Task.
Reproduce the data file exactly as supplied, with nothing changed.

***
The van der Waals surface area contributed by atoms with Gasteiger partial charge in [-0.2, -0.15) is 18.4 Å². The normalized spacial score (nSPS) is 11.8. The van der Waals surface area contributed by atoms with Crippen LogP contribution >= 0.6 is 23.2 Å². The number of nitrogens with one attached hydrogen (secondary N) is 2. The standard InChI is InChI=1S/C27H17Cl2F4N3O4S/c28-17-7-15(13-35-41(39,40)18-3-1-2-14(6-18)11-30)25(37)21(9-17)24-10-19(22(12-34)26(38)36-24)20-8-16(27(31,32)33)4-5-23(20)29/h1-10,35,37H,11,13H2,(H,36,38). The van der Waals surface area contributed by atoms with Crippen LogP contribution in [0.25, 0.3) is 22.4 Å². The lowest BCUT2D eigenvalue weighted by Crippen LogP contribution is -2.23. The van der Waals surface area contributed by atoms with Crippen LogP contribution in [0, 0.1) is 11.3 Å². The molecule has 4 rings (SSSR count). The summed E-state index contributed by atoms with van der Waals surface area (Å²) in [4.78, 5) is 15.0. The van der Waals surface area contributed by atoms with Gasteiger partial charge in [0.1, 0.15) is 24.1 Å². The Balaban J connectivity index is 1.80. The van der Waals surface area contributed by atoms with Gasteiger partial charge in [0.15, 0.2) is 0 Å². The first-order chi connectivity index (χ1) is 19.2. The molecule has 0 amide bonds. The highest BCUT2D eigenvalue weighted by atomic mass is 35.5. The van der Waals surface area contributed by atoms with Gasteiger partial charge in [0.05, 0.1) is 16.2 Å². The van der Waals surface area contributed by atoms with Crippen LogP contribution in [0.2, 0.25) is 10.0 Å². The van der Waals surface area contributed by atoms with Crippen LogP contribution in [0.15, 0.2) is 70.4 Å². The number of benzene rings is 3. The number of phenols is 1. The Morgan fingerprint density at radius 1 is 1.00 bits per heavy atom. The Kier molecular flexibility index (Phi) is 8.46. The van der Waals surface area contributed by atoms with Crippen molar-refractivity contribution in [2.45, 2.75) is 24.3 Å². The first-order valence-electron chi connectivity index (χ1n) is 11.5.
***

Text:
The van der Waals surface area contributed by atoms with Gasteiger partial charge in [-0.2, -0.15) is 18.4 Å². The normalized spacial score (nSPS) is 11.8. The van der Waals surface area contributed by atoms with Crippen LogP contribution >= 0.6 is 23.2 Å². The number of nitrogens with one attached hydrogen (secondary N) is 2. The standard InChI is InChI=1S/C27H17Cl2F4N3O4S/c28-17-7-15(13-35-41(39,40)18-3-1-2-14(6-18)11-30)25(37)21(9-17)24-10-19(22(12-34)26(38)36-24)20-8-16(27(31,32)33)4-5-23(20)29/h1-10,35,37H,11,13H2,(H,36,38). The van der Waals surface area contributed by atoms with Crippen LogP contribution in [0.25, 0.3) is 22.4 Å². The lowest BCUT2D eigenvalue weighted by Crippen LogP contribution is -2.23. The van der Waals surface area contributed by atoms with Crippen LogP contribution in [0, 0.1) is 11.3 Å². The molecule has 4 rings (SSSR count). The summed E-state index contributed by atoms with van der Waals surface area (Å²) in [4.78, 5) is 15.0. The van der Waals surface area contributed by atoms with Gasteiger partial charge in [0.1, 0.15) is 24.1 Å². The Balaban J connectivity index is 1.80. The van der Waals surface area contributed by atoms with Gasteiger partial charge in [0.15, 0.2) is 0 Å². The first-order chi connectivity index (χ1) is 19.2. The molecule has 0 amide bonds. The highest BCUT2D eigenvalue weighted by atomic mass is 35.5. The van der Waals surface area contributed by atoms with Gasteiger partial charge in [0.05, 0.1) is 16.2 Å². The van der Waals surface area contributed by atoms with Crippen LogP contribution in [0.2, 0.25) is 10.0 Å². The van der Waals surface area contributed by atoms with Crippen LogP contribution in [0.15, 0.2) is 70.4 Å². The number of benzene rings is 3. The number of phenols is 1. The Morgan fingerprint density at radius 1 is 1.00 bits per heavy atom. The Kier molecular flexibility index (Phi) is 8.46. The van der Waals surface area contributed by atoms with Crippen molar-refractivity contribution in [2.45, 2.75) is 24.3 Å². The first-order valence-electron chi connectivity index (χ1n) is 11.5.